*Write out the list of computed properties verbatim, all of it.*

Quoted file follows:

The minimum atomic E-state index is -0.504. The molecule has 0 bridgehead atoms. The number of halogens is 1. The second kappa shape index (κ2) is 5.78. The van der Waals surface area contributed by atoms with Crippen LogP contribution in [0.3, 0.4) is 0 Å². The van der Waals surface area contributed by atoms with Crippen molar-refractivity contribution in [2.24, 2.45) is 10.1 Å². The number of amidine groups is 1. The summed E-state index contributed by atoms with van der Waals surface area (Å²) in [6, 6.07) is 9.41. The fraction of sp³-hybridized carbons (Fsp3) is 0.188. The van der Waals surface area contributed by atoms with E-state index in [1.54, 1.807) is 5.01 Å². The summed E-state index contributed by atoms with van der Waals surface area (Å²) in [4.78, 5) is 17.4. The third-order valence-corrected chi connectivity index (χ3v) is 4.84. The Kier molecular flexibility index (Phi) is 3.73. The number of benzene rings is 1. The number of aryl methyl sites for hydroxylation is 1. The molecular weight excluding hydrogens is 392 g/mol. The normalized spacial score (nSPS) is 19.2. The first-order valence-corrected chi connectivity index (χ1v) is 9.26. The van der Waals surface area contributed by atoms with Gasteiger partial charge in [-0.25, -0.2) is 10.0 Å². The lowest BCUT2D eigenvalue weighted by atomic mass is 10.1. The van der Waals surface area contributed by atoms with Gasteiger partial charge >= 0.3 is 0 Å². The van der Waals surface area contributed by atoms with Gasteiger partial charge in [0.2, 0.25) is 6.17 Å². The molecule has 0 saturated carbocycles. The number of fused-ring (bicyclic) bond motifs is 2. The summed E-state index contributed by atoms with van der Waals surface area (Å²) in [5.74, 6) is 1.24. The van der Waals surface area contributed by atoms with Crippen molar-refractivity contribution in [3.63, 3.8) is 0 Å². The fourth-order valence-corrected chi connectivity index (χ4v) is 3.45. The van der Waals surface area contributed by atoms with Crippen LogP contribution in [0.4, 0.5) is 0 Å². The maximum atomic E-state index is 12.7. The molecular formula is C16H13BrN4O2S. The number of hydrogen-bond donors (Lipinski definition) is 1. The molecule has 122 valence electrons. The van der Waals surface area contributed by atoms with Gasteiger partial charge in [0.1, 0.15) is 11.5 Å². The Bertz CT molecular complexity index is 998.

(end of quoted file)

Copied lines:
The minimum atomic E-state index is -0.504. The molecule has 0 bridgehead atoms. The number of halogens is 1. The second kappa shape index (κ2) is 5.78. The van der Waals surface area contributed by atoms with Crippen LogP contribution in [0.3, 0.4) is 0 Å². The van der Waals surface area contributed by atoms with Crippen molar-refractivity contribution in [2.24, 2.45) is 10.1 Å². The number of amidine groups is 1. The summed E-state index contributed by atoms with van der Waals surface area (Å²) in [6, 6.07) is 9.41. The fraction of sp³-hybridized carbons (Fsp3) is 0.188. The van der Waals surface area contributed by atoms with E-state index in [1.54, 1.807) is 5.01 Å². The summed E-state index contributed by atoms with van der Waals surface area (Å²) in [4.78, 5) is 17.4. The third-order valence-corrected chi connectivity index (χ3v) is 4.84. The Kier molecular flexibility index (Phi) is 3.73. The number of benzene rings is 1. The number of aryl methyl sites for hydroxylation is 1. The molecular weight excluding hydrogens is 392 g/mol. The normalized spacial score (nSPS) is 19.2. The first-order valence-corrected chi connectivity index (χ1v) is 9.26. The van der Waals surface area contributed by atoms with Gasteiger partial charge in [-0.25, -0.2) is 10.0 Å². The lowest BCUT2D eigenvalue weighted by atomic mass is 10.1. The van der Waals surface area contributed by atoms with Gasteiger partial charge >= 0.3 is 0 Å². The van der Waals surface area contributed by atoms with Gasteiger partial charge in [0.2, 0.25) is 6.17 Å². The molecule has 0 saturated carbocycles. The number of fused-ring (bicyclic) bond motifs is 2. The summed E-state index contributed by atoms with van der Waals surface area (Å²) in [5.74, 6) is 1.24. The van der Waals surface area contributed by atoms with Crippen molar-refractivity contribution in [3.63, 3.8) is 0 Å². The fourth-order valence-corrected chi connectivity index (χ4v) is 3.45. The van der Waals surface area contributed by atoms with Crippen LogP contribution in [0.4, 0.5) is 0 Å². The maximum atomic E-state index is 12.7. The molecular formula is C16H13BrN4O2S. The number of hydrogen-bond donors (Lipinski definition) is 1. The molecule has 122 valence electrons. The van der Waals surface area contributed by atoms with Gasteiger partial charge in [0.1, 0.15) is 11.5 Å². The Bertz CT molecular complexity index is 998.